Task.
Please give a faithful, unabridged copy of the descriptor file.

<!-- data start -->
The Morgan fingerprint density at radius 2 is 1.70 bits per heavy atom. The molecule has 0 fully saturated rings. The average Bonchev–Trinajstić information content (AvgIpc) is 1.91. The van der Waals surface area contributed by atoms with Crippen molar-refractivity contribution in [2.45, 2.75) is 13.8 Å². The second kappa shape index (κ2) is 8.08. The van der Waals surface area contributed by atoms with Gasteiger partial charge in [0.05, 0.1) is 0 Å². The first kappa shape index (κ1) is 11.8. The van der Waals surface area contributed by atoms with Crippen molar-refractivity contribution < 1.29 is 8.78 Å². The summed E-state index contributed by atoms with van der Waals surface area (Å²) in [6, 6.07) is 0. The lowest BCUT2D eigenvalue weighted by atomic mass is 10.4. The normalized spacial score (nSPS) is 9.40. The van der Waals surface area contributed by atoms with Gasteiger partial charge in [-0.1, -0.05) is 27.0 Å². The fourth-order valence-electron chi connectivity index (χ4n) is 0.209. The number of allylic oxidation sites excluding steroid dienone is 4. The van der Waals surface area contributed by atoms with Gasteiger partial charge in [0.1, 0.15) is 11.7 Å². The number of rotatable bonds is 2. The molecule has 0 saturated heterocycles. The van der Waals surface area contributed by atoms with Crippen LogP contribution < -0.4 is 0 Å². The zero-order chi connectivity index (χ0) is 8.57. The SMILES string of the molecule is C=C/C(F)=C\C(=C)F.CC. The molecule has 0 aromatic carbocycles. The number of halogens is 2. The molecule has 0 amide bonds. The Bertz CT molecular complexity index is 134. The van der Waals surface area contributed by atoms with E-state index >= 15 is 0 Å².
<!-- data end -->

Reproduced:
The Morgan fingerprint density at radius 2 is 1.70 bits per heavy atom. The molecule has 0 fully saturated rings. The average Bonchev–Trinajstić information content (AvgIpc) is 1.91. The van der Waals surface area contributed by atoms with Crippen molar-refractivity contribution in [2.45, 2.75) is 13.8 Å². The second kappa shape index (κ2) is 8.08. The van der Waals surface area contributed by atoms with Gasteiger partial charge in [0.05, 0.1) is 0 Å². The first kappa shape index (κ1) is 11.8. The van der Waals surface area contributed by atoms with Crippen molar-refractivity contribution < 1.29 is 8.78 Å². The summed E-state index contributed by atoms with van der Waals surface area (Å²) in [6, 6.07) is 0. The lowest BCUT2D eigenvalue weighted by atomic mass is 10.4. The normalized spacial score (nSPS) is 9.40. The van der Waals surface area contributed by atoms with Gasteiger partial charge in [-0.1, -0.05) is 27.0 Å². The fourth-order valence-electron chi connectivity index (χ4n) is 0.209. The number of allylic oxidation sites excluding steroid dienone is 4. The van der Waals surface area contributed by atoms with Gasteiger partial charge in [0.1, 0.15) is 11.7 Å². The number of rotatable bonds is 2. The molecule has 0 saturated heterocycles. The van der Waals surface area contributed by atoms with Crippen LogP contribution < -0.4 is 0 Å². The zero-order chi connectivity index (χ0) is 8.57. The SMILES string of the molecule is C=C/C(F)=C\C(=C)F.CC. The molecule has 0 aromatic carbocycles. The number of halogens is 2. The molecule has 0 amide bonds. The Bertz CT molecular complexity index is 134. The van der Waals surface area contributed by atoms with E-state index >= 15 is 0 Å².